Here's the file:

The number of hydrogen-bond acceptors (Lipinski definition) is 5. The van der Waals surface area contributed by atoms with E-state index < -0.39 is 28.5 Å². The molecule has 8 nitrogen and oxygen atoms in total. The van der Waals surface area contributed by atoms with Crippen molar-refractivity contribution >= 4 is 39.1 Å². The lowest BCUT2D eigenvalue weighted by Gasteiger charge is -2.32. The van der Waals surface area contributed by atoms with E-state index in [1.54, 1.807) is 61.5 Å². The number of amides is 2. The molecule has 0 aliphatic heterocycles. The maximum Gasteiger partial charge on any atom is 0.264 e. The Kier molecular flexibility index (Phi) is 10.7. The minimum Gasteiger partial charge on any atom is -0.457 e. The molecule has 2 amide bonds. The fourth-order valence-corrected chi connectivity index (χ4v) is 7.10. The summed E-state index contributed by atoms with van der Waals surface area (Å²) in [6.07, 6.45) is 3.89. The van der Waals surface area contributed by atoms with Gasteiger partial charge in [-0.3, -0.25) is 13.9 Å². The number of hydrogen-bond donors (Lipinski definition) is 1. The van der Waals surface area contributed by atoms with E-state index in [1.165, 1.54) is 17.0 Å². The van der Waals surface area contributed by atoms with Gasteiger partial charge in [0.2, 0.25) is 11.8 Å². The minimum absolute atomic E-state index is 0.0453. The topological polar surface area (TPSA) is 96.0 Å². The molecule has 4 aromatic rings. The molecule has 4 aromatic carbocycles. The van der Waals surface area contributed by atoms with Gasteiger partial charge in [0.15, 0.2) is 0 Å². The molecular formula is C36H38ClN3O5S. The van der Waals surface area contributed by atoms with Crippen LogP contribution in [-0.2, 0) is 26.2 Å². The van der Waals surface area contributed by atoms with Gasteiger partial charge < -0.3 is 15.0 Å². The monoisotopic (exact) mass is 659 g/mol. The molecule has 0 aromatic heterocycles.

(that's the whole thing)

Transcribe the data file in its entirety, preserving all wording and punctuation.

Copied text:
The number of hydrogen-bond acceptors (Lipinski definition) is 5. The van der Waals surface area contributed by atoms with E-state index < -0.39 is 28.5 Å². The molecule has 8 nitrogen and oxygen atoms in total. The van der Waals surface area contributed by atoms with Crippen molar-refractivity contribution >= 4 is 39.1 Å². The lowest BCUT2D eigenvalue weighted by Gasteiger charge is -2.32. The van der Waals surface area contributed by atoms with E-state index in [1.54, 1.807) is 61.5 Å². The number of amides is 2. The molecule has 0 aliphatic heterocycles. The maximum Gasteiger partial charge on any atom is 0.264 e. The Kier molecular flexibility index (Phi) is 10.7. The minimum Gasteiger partial charge on any atom is -0.457 e. The molecule has 2 amide bonds. The fourth-order valence-corrected chi connectivity index (χ4v) is 7.10. The summed E-state index contributed by atoms with van der Waals surface area (Å²) in [6.07, 6.45) is 3.89. The van der Waals surface area contributed by atoms with Gasteiger partial charge in [-0.3, -0.25) is 13.9 Å². The number of hydrogen-bond donors (Lipinski definition) is 1. The van der Waals surface area contributed by atoms with E-state index in [1.165, 1.54) is 17.0 Å². The van der Waals surface area contributed by atoms with Gasteiger partial charge in [0.2, 0.25) is 11.8 Å². The minimum absolute atomic E-state index is 0.0453. The topological polar surface area (TPSA) is 96.0 Å². The molecule has 4 aromatic rings. The molecule has 4 aromatic carbocycles. The van der Waals surface area contributed by atoms with Gasteiger partial charge in [0.15, 0.2) is 0 Å². The molecular formula is C36H38ClN3O5S. The van der Waals surface area contributed by atoms with Crippen LogP contribution in [-0.2, 0) is 26.2 Å². The van der Waals surface area contributed by atoms with Gasteiger partial charge < -0.3 is 15.0 Å². The monoisotopic (exact) mass is 659 g/mol. The molecule has 0 aromatic heterocycles.